Elisabeth Remy Johnson
Elisabeth Remy Johnson was appointed Principal Harpist of the Atlanta Symphony Orchestra in 1995. She holds the endowed Carl and Sally Gable Chair and also held the honorary UPS Community Service Chair from 2006-07. With the Orchestra, Remy Johnson has performed concertos by Debussy, Handel, Mozart, and Ginastera. Her studies were with Ann Hobson Pilot in Boston and with Alice Chalifoux at the Salzedo Summer Harp Colony in Camden, Maine. She graduated from Harvard University Phi Beta Kappa with a double major in Music and French.
Remy Johnson has recorded extensively with the Atlanta Symphony Orchestra, including a recording of Britten's Ceremony of Carols with Robert Shaw. Other recordings include a solo CD: Whirlwind, a flute and harp recording with Atlanta Symphony Orchestra Principal Flutist Christina Smith: Encantamiento, and most recently, a solo Christmas album entitled A Christmas Collection for solo harp.
In addition to frequent solo and chamber music recitals in the Atlanta area, Remy Johnson has performed with the Atlanta Chamber Players, the Carolina Chamber Music Festival, the Grand Teton Music Festival, and is a frequent guest at the Meeting House Chamber Music Festival. She has been a featured guest soloist at the Mid Atlantic Harp Festival and the International Harp Festival in Rio de Janeiro (2010, 2016).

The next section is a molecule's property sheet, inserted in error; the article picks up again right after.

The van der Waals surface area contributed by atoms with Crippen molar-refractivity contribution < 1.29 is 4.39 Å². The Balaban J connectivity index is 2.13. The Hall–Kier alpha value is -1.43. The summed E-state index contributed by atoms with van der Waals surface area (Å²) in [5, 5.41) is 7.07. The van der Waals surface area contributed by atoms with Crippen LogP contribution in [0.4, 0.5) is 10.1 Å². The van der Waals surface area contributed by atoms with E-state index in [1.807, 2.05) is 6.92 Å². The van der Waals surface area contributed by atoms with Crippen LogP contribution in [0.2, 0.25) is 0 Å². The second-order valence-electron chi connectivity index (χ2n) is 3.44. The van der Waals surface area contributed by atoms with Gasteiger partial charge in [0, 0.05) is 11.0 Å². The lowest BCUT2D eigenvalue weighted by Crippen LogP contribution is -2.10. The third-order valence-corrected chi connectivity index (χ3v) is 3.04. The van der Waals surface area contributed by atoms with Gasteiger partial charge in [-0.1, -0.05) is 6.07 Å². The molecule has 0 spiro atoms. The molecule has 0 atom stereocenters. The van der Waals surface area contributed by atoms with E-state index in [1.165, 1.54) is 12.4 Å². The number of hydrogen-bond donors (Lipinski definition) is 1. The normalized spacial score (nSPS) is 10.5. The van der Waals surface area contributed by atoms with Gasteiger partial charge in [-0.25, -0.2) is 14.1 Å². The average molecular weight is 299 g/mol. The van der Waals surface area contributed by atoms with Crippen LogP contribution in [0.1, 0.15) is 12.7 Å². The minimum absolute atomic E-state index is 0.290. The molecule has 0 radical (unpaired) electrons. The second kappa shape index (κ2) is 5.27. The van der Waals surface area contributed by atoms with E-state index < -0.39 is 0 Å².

Remy Johnson teaches harp privately through the Atlanta Symphony Orchestra’s Talent Development Program and at several universities in the Atlanta area. She was co-founder and artistic director (2000-2010) of the Urban Youth Harp Ensemble, serving students from the Atlanta Public Schools. For this work she received Atlanta's Channel Eleven Community Service Award and the TBS Pathfinder’s Award. Remy Johnson was also awarded the Atlanta Business Chronicle's "Up & Comers Award", known as "40 under 40", showcasing young community leaders in Atlanta.
Q & A
What year did you join the ASO?
Prokofiev, Mahler, Clara Schumann
Why did you choose your instrument?
I saw a harp concert at a little church when I was 6 years old. The harpist let me come up to touch the harp after the concert, and it turned out she gave lessons locally. So my parents rented me a tiny little harp that was basically just wood and strings, and that was the beginning!
What's the most interesting or difficult facet of your instrument?
You have to be ready for anything - changing all seven pedals in two seconds to start wherever the conductor would like to start in rehearsal, fixing a broken string right before a concert, or even during the concert.
Any famous people in your family?
Apparently, I'm distantly related to Jerry Remy of the Red Sox.
What's your favorite Atlanta hidden treasure?
The rose cardamom chai at Revolution Doughnuts.